What's wrong with me?

Is it normal to feel like this? Is it normal to get up one day and feel okay, then the next feel like there's no point?

With our Thoughts we make the world - Buddha

Over the last few years I've been on a journey, trying to piece my life back together after a divorce that completely knocked me. And cliche as it may sound, this made me look at life in a much deeper way. It made me pay attention to the things I'd not noticed before.

From this I started to delve into Buddhism and Mindfulness. Just to clarify, Buddhism was not something new to me, I've been interested in Buddhist philosophy from a young age. As part of my journey I started to practice meditation. I soon came to discover that contrary to popular belief, instead of finding peace, meditation was taking me to places I never expected. 

After three years of constant work on myself and a daily routine of meditation, it suddenly hit me. I'm not okay, there's something wrong with me still! It was a pretty disappointing realisation, I mean how much work must one do on themselves to finally be rid of all that baggage? 

So I started to pay attention to the feelings that were coming up, really listening to the root of the feelings. I began to see the same question from the people I work with, the one's I'm trying to help get through their own trauma, pain and suffering. That same question:

What is wrong with me?

This "what is wrong with me?" question starts from us feeling uncomfortable, sometimes it manifest into something physical, like anxiety. Your heart might beat faster, your breathing may become heavier or maybe it's just not being able to focus. This feeling of something being wrong does not escape any of us.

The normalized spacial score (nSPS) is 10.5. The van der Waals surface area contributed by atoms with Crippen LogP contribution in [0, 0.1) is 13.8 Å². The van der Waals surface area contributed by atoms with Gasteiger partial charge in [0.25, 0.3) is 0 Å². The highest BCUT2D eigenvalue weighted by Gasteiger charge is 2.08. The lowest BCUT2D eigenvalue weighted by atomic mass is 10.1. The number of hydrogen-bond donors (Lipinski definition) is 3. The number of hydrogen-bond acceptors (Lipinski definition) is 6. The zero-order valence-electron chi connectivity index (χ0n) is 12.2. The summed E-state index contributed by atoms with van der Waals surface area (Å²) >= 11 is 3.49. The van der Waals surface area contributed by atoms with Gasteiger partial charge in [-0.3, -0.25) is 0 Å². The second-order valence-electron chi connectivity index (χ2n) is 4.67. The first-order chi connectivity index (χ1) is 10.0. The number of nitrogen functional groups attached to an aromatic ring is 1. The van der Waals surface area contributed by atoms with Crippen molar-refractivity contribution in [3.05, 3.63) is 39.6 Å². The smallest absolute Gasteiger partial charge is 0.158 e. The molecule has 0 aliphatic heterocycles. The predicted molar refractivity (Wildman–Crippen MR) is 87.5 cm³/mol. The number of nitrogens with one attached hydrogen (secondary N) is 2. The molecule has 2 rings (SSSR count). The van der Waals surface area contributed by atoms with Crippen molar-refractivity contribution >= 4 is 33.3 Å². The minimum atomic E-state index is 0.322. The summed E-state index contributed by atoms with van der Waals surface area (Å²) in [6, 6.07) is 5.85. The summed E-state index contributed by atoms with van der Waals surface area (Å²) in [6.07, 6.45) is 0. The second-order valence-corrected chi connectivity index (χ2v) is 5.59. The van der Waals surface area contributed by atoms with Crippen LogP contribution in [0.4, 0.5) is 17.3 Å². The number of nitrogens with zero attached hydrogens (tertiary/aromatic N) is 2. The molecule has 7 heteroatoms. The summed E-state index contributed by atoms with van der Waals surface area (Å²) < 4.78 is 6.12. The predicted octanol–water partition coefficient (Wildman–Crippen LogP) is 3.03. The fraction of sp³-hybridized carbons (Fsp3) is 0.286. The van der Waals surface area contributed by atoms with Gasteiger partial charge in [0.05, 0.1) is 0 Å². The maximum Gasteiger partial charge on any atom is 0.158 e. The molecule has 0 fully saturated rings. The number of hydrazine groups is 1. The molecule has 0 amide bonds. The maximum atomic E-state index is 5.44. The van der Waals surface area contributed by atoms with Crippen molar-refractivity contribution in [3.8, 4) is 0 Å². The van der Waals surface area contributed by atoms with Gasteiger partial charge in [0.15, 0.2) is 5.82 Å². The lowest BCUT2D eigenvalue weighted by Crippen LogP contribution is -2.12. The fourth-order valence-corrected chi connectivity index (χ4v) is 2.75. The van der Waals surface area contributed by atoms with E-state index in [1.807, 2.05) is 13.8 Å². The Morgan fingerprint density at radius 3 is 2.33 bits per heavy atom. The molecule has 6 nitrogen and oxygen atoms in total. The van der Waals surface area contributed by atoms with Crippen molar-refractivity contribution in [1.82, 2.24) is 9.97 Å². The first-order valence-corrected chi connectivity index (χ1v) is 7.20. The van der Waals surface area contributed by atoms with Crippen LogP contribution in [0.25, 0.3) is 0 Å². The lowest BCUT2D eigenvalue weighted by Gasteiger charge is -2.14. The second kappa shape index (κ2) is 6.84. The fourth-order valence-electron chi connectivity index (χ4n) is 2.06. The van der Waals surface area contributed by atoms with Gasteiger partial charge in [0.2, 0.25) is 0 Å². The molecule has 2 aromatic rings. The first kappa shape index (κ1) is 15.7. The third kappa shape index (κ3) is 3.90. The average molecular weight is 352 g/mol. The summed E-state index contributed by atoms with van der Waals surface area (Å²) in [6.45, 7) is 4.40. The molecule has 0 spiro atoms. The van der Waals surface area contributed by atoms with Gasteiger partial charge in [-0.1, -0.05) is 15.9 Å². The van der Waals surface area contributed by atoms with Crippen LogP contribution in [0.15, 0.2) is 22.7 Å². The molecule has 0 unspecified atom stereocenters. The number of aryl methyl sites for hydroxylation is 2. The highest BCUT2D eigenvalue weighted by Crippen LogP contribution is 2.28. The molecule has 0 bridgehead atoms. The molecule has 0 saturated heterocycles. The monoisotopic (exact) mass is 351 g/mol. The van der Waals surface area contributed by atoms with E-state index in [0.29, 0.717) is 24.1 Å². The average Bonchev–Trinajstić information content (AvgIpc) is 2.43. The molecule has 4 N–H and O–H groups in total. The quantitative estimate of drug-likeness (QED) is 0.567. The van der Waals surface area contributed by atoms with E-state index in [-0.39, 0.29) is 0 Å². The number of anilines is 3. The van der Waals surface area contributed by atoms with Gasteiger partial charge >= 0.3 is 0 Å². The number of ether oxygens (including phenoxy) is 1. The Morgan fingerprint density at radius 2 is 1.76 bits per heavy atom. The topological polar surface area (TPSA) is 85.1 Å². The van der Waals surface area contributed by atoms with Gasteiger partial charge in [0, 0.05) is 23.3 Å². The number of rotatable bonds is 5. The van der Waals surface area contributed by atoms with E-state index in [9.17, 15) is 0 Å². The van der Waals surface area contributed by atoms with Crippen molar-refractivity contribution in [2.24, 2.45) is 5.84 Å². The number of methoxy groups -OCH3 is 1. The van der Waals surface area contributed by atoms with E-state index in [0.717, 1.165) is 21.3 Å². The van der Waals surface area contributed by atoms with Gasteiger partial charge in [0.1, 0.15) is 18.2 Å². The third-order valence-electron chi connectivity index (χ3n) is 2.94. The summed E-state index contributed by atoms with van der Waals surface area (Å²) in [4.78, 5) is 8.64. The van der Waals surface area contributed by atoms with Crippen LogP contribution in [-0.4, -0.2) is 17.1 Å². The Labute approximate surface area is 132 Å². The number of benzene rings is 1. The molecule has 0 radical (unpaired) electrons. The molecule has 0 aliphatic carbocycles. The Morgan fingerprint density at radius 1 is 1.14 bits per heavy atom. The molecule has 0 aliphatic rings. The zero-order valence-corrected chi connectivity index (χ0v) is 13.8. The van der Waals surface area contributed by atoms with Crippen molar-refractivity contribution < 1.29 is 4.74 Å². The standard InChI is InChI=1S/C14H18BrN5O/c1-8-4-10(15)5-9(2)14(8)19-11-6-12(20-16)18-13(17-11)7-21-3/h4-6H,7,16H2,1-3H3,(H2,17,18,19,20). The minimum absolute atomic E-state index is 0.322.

So I guess the better question is........

What is Normal?

If we are all unique then my intelligent response is that there is no such thing as normal. We are who we are, we think the way we think, we behave the way we behave, we are just this, just this person.

So why are we thinking something is wrong with us? Why are we trying to be something we are not? And why can we not just see that this is a passing feeling, a passing thought. It is not me, it is just passing through.

All that we are is the result of all that we have thought - Buddha

If we think there is something wrong with us, eventually we will believe it. That's just how it works. On the other hand those that always blame others or see the fault in others because their belief is they are perfect, are probably in a much unhealthier place. They have a lot less self awareness than those who at least have the courage to look within. 

No one is more dangerously insane than the one who is sane all the time - Alan Watts

How can Mindfulness help?

After working through my feelings, my thoughts and looking at it from the perspective of my clients, I came to the following conclusions.

  • First we have to accept ourselves as we are, at any given time. And that can be different moment to moment. Self acceptance does not mean we give up, it just means we accept things as they are at that precise moment. From there we can work on facing whatever comes up.
  • We cultivate our self compassion. There is no need to be harsh, critical and set such high standards for ourselves that we will fail anyway. Accept that we are just human beings, not machines, we have a heart that feels and as such our emotions will change. One minute joy, happiness and the next sad. Such is life.
  • We have to gain a deep understanding that nothing stays the same. In Buddhism this is called "impermanence" and it is such a fundamental teaching. The truth is we are constantly changing, things around us are constantly changing. How can we possibly think we can be happy all the time or that we can be okay all the time? 

And finally what does it mean to be happy? To have a more constant feeling that everything is just as it should be? That actually I am okay? 

Well it is simply learning to accept that just like everyone else, we have days when we are down and days when we are up. We suffer, we have joy, we live in this human body of constant change. 

Resilient happiness is walking evenly on uneven ground